Appeal from the Superior Court of the District of Columbia. (Hon. Reggie B. Walton, Trial Judge).
Before Terry and Schwelb, Associate Judges, and Cushenberry, Associate Judge of the Superior Court of the District of Columbia.*
The opinion of the court was delivered by: Schwelb
SCHWELB, Associate Judge: Wydell E. Chase was convicted by a jury of assault with a dangerous weapon (ADW), *fn1 possession of a firearm during a crime of violence (PFCV), *fn2 and carrying a pistol without a license (CPWOL). *fn3 The convictions arose out of the shooting and wounding of Anthony Thomas. At trial, Chase admitted that he shot Thomas, but claimed to have been acting in self-defense. The evidence showed that both Chase and Thomas were involved in the drug trade and, although their versions differed as to the events that led up to the shooting, *fn4 the two men evidently quarrelled over an unpaid drug debt.
On appeal, Chase's principal contention is that he was denied a fair trial as a result of the trial Judge's statement that he was considering referral to Bar Counsel of certain conduct by Chase's attorney during the course of the trial. Chase now maintains that the Judge's reaction was unwarranted and denied him the right to conflict-free counsel by chilling his attorney's zealous advocacy of Chase's cause. We affirm.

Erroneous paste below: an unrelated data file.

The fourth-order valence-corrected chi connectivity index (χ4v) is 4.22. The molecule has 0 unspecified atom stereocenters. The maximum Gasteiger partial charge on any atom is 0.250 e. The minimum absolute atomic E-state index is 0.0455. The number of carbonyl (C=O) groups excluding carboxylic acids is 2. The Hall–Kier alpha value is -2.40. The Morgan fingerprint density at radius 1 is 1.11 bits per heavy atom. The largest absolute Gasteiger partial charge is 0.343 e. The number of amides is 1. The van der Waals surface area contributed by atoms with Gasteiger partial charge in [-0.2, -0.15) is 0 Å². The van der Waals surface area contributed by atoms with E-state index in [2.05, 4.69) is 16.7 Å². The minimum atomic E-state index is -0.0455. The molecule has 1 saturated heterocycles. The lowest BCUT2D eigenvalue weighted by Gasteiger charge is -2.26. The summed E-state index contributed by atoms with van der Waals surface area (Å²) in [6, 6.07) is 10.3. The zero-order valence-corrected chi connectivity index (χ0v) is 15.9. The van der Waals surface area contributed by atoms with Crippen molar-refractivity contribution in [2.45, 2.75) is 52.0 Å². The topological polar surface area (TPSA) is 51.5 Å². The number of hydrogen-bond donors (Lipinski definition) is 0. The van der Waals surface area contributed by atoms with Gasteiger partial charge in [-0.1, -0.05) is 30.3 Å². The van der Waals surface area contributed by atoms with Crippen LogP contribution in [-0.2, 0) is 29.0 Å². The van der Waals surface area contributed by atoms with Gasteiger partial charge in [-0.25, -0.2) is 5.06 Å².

During the presentation of the defense case, Chase testified with professed certainty, both on direct examination and cross-examination, that a prosecution witness named Cassandra Hursey had not been present at the time of the shooting. Rather, he insisted, a woman named Carla Johnson (whose appearance is quite different from Ms. Hursey's) was there with her baby.
Following a luncheon recess, Chase's attorney returned to the subject of Ms. Johnson on redirect examination. Chase now testified that he believed that Ms. Johnson had been present, but that he was not sure. The prosecutor proposed on recross-examination to interrogate Chase with respect to whether he had learned over the lunch recess that Ms. Johnson was in the courthouse and ready to contradict his initial version, and had adjusted his prior testimony in light of that information. Chase's attorney objected, stating: "Your Honor, the only way that he would have learned that would have been through me, because I saw Carla Johnson. That's the attorney-client privilege, and we won't waive that, your Honor."
After conducting some legal research, the Judge overruled the objection and authorized the prosecutor's proposed questioning on recross-examination. Chase responded by quickly contradicting himself. At first, he denied that he had learned over the lunch break that Carla Johnson was outside and waiting to testify. Immediately thereafter, however, Chase asserted that it was his codefendant's counsel, *fn5 and not his own attorney, who had told him that Ms. Johnson was "out there."